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Radio networks Dial Global and Cumulus are feeling the impact of the advertiser boycott triggered by Rush Limbaugh's February/March "slut" tirade against Sandra Fluke. Both companies have publicly blamed Rush Limbaugh for their dire financial circumstances.

Dial Global mentioned three causes for their financial disaster, with Limbaugh one of the three. While the proportions of specific responsibility are difficult to ascertain, Dial Global has asserted that the troubles began the day after Limbaugh attacked Sandra Fluke.

On Friday, November 16, Dial Global voluntarily de-listed from NASDAQ. Dial Global's stock dropped nearly 77 percent in one day.

Dial Global stock price – relative stability,
followed by sudden, dramatic decline
The Dial Global stock price dropped more than 83% in five days

I had previously published the Cumulus stock chart:

Cumulus – more or less steady decline

The Cumulus Media stock price has
fallen steadily since Rush Limbaugh
attacked Sandra Fluke. Advertisers have
boycotted the talk show, costing
the radio networks millions of dollars.

Cumulus had been outperforming the S&P 500 prior to Rush Limbaugh's attack on Sandra Fluke. Since the advertiser backlash, Cumulus has been under-performing.

Cumulus CEO Lew Dickey has blamed Limbaugh for the company's troubles. And when it comes to Cumulus, it appears there is another shoe to drop.

I have noticed pushback on the idea that any substantial proportion of these corporate troubles can be attributed to Rush Limbaugh. Unquestionably, the radio industry is confronted with issues related to technological and demographic change. But demographic shifts and technological innovation were broadly anticipated; the firestorm provoked by Limbaugh's attack on a student was not.

Admittedly, determining the extent to which Limbaugh is responsible is more art than science. However, I believe deference to a radio industry expert may help to answer the question.

The following content (blogged previously) offers compelling testimony that at least some radio industry experts attribute much of the radio industry's financial troubles to Limbaugh. If you watch the video, let me know what you think in the comments.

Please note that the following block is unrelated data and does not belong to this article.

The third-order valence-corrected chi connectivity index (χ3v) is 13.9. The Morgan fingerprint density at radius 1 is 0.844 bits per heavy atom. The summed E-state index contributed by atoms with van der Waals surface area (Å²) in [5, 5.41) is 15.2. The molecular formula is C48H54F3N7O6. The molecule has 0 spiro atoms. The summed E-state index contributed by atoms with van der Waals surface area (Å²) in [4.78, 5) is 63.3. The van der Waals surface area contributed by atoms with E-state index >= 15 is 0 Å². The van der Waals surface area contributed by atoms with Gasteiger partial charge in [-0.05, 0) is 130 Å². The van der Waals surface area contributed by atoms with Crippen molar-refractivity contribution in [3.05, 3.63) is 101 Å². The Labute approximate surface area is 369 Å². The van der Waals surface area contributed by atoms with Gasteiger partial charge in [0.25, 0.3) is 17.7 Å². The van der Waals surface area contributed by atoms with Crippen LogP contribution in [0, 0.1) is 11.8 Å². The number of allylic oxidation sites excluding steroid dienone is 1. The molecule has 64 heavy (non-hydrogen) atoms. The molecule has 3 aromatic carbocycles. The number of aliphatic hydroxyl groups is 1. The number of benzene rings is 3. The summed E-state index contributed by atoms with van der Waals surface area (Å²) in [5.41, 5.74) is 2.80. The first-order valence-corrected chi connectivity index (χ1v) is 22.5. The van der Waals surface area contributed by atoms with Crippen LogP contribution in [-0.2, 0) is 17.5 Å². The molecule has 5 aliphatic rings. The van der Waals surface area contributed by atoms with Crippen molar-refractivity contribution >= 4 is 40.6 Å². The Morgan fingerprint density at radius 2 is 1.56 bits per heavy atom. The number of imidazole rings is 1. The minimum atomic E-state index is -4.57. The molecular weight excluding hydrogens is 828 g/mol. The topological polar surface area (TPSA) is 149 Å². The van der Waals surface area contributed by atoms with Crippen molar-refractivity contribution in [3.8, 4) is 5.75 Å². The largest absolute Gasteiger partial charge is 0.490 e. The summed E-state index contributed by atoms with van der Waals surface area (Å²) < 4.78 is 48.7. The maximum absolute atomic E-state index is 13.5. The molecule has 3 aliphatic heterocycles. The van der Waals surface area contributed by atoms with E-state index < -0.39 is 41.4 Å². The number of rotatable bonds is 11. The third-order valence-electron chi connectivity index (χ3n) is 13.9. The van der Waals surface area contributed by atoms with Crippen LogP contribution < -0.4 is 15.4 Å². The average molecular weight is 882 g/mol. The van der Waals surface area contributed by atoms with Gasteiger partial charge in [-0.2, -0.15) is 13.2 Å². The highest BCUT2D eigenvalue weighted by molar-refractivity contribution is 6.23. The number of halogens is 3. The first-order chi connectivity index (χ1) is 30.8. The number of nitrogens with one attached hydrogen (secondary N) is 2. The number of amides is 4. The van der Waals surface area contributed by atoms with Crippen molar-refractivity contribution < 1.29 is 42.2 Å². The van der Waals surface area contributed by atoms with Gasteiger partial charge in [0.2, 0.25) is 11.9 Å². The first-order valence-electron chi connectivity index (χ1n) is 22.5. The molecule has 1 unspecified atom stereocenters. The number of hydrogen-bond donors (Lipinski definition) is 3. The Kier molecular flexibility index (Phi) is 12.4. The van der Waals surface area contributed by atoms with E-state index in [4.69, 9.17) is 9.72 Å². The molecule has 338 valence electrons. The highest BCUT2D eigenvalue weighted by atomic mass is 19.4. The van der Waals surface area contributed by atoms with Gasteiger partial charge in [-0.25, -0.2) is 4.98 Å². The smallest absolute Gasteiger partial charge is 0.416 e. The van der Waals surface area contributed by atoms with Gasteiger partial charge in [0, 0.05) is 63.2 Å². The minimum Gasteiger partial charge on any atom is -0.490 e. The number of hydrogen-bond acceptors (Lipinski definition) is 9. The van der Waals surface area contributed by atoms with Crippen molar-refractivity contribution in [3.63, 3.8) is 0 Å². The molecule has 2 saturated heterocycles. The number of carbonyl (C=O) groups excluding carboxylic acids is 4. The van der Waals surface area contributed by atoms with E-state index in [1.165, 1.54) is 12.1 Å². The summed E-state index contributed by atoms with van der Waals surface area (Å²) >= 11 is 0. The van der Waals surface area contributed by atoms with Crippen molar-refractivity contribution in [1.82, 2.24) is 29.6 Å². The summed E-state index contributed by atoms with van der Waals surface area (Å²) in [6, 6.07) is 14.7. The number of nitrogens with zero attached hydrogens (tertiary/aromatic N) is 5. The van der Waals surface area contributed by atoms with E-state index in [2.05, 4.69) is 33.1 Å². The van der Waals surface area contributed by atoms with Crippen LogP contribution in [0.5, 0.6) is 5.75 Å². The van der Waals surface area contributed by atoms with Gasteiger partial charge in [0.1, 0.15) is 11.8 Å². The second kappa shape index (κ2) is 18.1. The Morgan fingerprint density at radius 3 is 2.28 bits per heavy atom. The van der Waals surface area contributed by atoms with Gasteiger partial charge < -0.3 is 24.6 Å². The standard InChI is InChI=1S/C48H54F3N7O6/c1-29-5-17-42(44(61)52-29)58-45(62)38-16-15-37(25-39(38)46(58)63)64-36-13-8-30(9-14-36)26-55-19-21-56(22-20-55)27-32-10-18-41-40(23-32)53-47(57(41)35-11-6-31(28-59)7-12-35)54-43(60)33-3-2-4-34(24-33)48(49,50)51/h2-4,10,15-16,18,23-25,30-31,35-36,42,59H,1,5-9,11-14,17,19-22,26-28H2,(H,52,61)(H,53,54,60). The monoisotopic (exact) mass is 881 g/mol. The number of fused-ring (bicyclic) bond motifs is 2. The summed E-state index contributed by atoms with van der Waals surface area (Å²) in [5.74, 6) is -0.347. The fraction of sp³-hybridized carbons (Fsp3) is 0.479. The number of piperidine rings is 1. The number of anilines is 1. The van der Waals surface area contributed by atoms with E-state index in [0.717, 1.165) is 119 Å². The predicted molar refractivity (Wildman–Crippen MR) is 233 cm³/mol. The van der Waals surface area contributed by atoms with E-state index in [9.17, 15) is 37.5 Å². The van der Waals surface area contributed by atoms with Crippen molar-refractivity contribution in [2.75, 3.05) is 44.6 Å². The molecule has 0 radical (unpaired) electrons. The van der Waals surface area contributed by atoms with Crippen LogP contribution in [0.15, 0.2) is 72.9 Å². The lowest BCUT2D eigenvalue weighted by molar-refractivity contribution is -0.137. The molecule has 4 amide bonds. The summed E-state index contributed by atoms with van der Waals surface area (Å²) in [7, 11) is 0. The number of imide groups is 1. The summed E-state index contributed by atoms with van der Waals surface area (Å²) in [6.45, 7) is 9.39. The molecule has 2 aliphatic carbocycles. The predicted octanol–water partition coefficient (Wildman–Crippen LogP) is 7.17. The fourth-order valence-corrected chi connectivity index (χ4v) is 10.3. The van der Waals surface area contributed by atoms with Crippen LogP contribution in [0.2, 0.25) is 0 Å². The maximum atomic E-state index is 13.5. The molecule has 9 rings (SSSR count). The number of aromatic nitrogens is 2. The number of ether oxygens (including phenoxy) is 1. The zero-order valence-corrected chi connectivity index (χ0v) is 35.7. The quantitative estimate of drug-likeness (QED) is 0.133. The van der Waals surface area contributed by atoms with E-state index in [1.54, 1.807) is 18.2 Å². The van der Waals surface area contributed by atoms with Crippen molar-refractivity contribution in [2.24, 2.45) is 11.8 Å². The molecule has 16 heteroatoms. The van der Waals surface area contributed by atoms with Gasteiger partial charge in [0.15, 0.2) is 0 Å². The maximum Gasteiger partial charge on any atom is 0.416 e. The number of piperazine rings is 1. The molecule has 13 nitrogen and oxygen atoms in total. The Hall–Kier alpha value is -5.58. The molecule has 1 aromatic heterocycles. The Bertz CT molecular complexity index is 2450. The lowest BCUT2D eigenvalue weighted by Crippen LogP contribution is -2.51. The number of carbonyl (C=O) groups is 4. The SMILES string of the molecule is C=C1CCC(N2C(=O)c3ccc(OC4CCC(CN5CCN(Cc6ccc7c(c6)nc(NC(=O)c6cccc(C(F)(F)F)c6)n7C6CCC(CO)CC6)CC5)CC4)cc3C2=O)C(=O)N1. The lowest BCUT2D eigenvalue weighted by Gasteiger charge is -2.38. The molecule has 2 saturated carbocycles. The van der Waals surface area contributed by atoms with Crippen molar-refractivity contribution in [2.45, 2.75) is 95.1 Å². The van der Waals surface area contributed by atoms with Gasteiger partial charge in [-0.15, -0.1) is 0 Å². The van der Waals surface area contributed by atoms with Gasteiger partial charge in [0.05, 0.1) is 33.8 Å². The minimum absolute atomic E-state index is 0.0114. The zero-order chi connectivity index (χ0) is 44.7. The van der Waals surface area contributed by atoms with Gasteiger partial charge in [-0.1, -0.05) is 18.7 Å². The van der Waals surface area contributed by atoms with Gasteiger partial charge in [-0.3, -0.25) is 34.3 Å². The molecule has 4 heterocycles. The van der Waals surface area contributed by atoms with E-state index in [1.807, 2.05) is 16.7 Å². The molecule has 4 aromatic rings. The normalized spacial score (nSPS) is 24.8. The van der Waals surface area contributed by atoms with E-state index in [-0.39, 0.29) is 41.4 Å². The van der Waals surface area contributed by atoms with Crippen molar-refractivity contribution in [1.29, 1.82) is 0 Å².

This is a partial transcript of relevant content. The video follows the transcript. The most damaging indictment of Limbaugh begins just after the five minute mark.  

Partial transcript (excerpts):

I'm not going to throw out any one-liners or hope that I get laughs, or anything like that, this is too serious a time for us. This is a time where you really have to see where you are, take stock of what you're doing, and to the extent possible, push for the changes that are necessary. This is what I'm going to talk about: I'm going to talk about the dwindling advertiser support for conservative talk radio on a national basis. [...]

These are all really, really serious questions, so let me start at the top.

I said I was going to talk about the dwindling support for talk radio, I think, on a national basis, from national advertisers. And, you know, the audience for conservative talk radio is still there. It's unchanged. It's, you know, I mean certainly, this year it's probably more intense, and more vibrant, on both sides of the spectrum, than in past years.

But recently, you know. not recently -- months ago -- you're all familiar with the Rush Limbaugh deal, and the Sandra Fluke comment. What was different about that was, it ignited political forces, Media Matters, others, that decided to use this as a way to affect talk radio through its revenue base.

So, people start-- advertisers started being called. And interestingly enough, about seventy percent of the advertisers that were called didn't even know they were in Rush Limbaugh. They didn't even know they were in any controversial radio programs. They just thought they were in ABC News, or CBS, or CNN, or Fox or what have you. Forgetting of course the fact that those news networks have casts at the top and the bottom of every hour, and the programs, you know, and that's not just in the locally produced programs, that's in nationally produced programs as well.